Inuit Sled Dog International
Copyright ISDI, 1997, 2012
Preserving the pure Inuit dog
WELCOME to the Inuit Sled Dog International (ISDI)
The Inuit Sled Dog International organization has for its goal the preservation of the Inuit dog in its purest form as a working dog. The ISDI concentrates its effort on restoring the Inuit dog to its native habitat and disseminating information about this ancient breed.
THIS AND THAT NEWS
A thumbnail history of The Canadian Eskimo Dog Research Foundation and Bill Carpenter
In 1972, government biologist William (Bill Carpenter) and John McGrath (passed away February 6, 2013), an economic development officer for the Northwest Territories government, initiated the "Eskimo Dog Project", which Bill implemented with the creation of The Canadian Eskimo Dog Research Foundation.
This short history is a reference to avoid confusion arising from Wikipedia Encyclopedia where an individual has usurped Bill Carpenter's work and claimed it for himself.
My dear friend, the late Kevin Walton, edited a collection of stories and photos about the British Antarctic Survey(BAS) for the book Of Dogs and Men. Many stories and pictures didn't make it into the book but they were just as good and relevant. Kevin gathered them in a simply bound book for each of the BAS members and one for me.
For your interest, there is another site about Canadian Inuit Dogs. Follow the link to Facebook and meet people who have different ideas and motivations, but are all lovers of the one and only qimmiq, whether it is called Inuit Dog or Eskimo Dog. Of course, in my opinion it should only have the one name the Inuit themselvves chose, i.e. Canadian Inuit Dog.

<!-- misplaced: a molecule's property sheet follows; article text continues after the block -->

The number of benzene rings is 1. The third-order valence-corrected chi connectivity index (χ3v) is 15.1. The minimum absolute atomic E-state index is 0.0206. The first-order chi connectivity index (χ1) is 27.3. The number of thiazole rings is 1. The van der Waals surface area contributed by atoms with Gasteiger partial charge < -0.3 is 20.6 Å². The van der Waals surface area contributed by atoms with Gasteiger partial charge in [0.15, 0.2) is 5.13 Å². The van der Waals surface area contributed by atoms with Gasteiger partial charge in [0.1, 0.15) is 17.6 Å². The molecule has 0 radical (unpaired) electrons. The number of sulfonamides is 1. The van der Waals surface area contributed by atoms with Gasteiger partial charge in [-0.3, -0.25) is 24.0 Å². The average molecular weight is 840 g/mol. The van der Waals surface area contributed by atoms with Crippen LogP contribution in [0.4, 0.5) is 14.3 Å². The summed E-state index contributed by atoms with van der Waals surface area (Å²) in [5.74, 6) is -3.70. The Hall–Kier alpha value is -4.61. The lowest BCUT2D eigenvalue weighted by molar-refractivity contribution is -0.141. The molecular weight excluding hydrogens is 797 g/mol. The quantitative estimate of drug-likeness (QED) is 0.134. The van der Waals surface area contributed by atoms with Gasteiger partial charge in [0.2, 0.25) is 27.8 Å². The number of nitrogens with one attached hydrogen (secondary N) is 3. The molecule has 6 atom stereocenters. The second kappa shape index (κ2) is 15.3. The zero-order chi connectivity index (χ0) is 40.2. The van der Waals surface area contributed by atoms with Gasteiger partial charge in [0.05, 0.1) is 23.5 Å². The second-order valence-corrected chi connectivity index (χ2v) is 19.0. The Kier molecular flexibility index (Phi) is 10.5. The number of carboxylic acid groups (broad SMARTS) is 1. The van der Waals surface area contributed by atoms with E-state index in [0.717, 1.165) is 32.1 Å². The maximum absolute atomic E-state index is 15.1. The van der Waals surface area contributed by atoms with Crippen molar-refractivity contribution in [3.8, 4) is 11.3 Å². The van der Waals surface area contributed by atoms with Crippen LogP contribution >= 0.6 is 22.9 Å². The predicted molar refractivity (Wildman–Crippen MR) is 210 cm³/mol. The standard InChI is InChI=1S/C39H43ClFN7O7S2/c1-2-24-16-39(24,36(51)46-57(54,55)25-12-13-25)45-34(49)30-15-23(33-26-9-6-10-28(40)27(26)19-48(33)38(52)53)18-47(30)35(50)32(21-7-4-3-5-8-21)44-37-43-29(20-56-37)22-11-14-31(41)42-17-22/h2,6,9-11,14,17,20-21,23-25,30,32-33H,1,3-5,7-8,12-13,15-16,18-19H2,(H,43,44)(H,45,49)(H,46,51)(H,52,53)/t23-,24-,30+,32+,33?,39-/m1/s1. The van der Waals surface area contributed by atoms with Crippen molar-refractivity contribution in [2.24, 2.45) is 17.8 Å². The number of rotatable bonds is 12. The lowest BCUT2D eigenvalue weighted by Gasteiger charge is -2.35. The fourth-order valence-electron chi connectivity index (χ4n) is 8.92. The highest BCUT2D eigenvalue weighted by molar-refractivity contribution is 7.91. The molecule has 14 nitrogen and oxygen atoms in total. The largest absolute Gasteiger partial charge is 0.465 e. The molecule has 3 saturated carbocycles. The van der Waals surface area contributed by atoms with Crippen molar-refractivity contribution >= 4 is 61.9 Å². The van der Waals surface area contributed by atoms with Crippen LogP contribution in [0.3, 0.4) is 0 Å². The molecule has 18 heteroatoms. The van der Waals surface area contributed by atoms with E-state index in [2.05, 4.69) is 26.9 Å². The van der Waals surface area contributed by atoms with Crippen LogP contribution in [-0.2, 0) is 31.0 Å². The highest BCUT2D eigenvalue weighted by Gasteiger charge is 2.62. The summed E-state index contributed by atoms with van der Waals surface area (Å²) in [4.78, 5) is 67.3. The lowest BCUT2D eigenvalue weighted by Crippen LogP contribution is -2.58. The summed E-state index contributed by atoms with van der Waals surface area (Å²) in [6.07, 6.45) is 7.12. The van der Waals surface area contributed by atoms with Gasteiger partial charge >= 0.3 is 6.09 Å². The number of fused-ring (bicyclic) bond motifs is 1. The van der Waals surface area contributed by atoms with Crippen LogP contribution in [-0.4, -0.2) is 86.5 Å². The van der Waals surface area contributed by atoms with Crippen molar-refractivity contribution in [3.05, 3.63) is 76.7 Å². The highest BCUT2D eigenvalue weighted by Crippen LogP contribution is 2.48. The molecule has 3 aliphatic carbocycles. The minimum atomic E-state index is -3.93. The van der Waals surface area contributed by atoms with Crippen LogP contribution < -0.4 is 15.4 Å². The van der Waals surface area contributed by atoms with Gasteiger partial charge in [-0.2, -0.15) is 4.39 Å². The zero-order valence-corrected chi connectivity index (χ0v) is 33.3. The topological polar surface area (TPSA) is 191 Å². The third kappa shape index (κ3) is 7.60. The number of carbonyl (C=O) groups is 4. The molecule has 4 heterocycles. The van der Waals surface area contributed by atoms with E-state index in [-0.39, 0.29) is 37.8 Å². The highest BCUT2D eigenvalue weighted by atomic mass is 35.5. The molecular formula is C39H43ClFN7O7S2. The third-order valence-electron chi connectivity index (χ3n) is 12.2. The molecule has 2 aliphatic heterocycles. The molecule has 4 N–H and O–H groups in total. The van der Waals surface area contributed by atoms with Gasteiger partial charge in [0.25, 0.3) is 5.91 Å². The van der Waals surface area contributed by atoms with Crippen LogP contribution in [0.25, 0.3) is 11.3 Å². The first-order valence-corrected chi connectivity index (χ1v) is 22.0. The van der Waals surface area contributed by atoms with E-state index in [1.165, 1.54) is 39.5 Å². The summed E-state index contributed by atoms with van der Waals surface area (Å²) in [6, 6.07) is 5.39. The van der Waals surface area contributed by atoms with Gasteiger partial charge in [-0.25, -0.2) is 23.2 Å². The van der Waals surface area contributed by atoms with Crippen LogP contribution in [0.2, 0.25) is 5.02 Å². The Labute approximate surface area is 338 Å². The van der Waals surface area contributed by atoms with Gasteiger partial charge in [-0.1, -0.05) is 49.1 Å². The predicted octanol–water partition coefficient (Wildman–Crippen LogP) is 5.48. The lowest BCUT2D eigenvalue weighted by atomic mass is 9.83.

For your interest:
A site about Inuit Dogs
qimmituinnaq on facebook
The Inuit Dog: Canada's Heritage, Third Edition, will be posted upong completion for all to read later this year
We would appreciate a donation to help maintain this site. Thank you.
Initially, Bill and John bought some dogs sight unseen with disastrous results. Those dogs were disposed of. Thereafter, Bill only trusted his own eyes and with John, traveled as far as Holamn Island, and Paulatuk in the west (where no phenotypically pure dogs were found), and the east coast of Baffin Island. The dogs they selected in person were phenotypically pure.
Bill and John consulted Inuit elders from the Inummari Cultural Society of the Baffin Region and studied old photographs to gain a better understanding of the original Inuit dog. Bill also read scientific papers from various polar researchers and the old CKC breed standard.